Dos and Don'ts: Money
You've just arrived, your wallet stuffed with crowns, and you're wondering what to do with them.
Czech Crowns come in denominations of 1, 2, 5, 10, 20 and 50 (which are coins) and 100, 200, 500, 1000, 2000 and 5000 CZK (which are banknotes.) The fifty crown banknote was discontinued this month. The decimal unit is the heller, but it is no longer represented by hard currency (more on the heller below).
We Won't Take Your Money
From personal experience, and the accounts of various friends and associates, breaking big notes can be quite difficult, especially in small shops and sometimes even in larger ones. If you hand over a two-thousand or five-thousand note, expect some moaning and requests if you have anything smaller. Even a thousand will be accepted grudgingly if the amount is under a hundred.
The Hellish Heller
In 2003, the 10 and 20 heller coins were taken out of circulation. In 2008, the 50 haller went the way of her younger sisters. Despite the absence of the heller in hard currency, prices still express the decimal unit. for example, instead of being 5 CZK, a bottle of water might be 4,90 CZK. In this case, the price is rounded up. If you buy many items with the price expressed in both units then the total is rounded either up or down.
Rules of Exchange
Seasoned travellers, or just those who have been to the Czech Republic often enough, probably know how to get the best deal. The accepted wisdom is that exchange offices, usually, offer better deals than banks.
How true is that? Banks do charge a commission of between 1 and 2% with a minimum of 40 to 50 CZK whereas many exchange offices don't. However, the banks seem to offer a more consistent amount. On the other hand, exchange office rates vary more widely. Another difference is that the exchange offices offered round numbers whereas the banks obviously used their more precise rank.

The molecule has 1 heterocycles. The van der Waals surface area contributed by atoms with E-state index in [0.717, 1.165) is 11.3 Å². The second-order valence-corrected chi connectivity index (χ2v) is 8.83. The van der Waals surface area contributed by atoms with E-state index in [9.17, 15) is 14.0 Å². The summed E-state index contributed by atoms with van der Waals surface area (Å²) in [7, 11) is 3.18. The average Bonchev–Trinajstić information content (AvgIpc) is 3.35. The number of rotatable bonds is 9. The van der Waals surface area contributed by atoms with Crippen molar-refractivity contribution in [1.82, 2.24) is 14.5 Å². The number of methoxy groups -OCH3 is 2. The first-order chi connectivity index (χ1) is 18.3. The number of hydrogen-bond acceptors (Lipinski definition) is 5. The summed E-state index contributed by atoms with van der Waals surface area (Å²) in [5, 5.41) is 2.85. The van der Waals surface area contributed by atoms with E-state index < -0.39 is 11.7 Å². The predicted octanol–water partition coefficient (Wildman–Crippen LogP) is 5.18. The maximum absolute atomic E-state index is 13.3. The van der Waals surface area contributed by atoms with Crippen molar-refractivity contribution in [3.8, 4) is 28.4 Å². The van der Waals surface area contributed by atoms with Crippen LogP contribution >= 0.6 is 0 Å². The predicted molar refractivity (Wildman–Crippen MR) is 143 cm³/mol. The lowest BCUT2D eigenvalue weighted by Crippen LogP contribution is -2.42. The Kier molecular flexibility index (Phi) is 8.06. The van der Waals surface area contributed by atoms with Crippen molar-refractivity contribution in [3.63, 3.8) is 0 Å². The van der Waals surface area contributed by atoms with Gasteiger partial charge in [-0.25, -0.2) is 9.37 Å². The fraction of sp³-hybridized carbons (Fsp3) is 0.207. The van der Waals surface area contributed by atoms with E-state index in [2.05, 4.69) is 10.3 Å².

As a test, I asked the exchange offices and banks on Wenceslas Square how much I'd get for $200 USD. The banks offered around 3200 CZK after commission plus or minus a margin of about 70 CZK. The exchange offices offered from 2500 to 3300 CZK for the same amount. Even removing the lower rates offered for smaller amounts the range was 3000 to 3300 CZK.
The biggest surprise was that one exchange office initially offered me 3100 CZK. When I walked away he offered me 3200 CZK. This was an increase of 15,5 CZK to 16 CZK to the dollar. So, though there is no guarantee, haggling over half a crown could add up to the price of a meal.
Euro - unofficial second currency
The Czech Republic is a member of the European Union but like some other members (Hungary, Sweden and the UK, for example), it has not adopted the Euro. Whether or not it will is an ongoing debate.
However, some places will accept euros. Usually this will be written in English. If not, the Czech will be “Přijímáme euro.” (Literally, we accept euro.) They will also display the exchange rate. If they don't, ask in advance.
One thing to remember, even if you pay in euro, you will usually receive crowns in change. From years of living here and casually observing this happen, I've yet to see someone be given change in euros after paying in euros.
Making an electronic purchase with a credit/debit card in a larger shop is usually not a problem. In smaller shops, it can be hit and miss. For one, they might simply not have the equipment. Or - as happened to me a couple of times - the shop assistant will refuse and request cash even if the machine is there.
What are your tips and experience with money in the Czech Republic?
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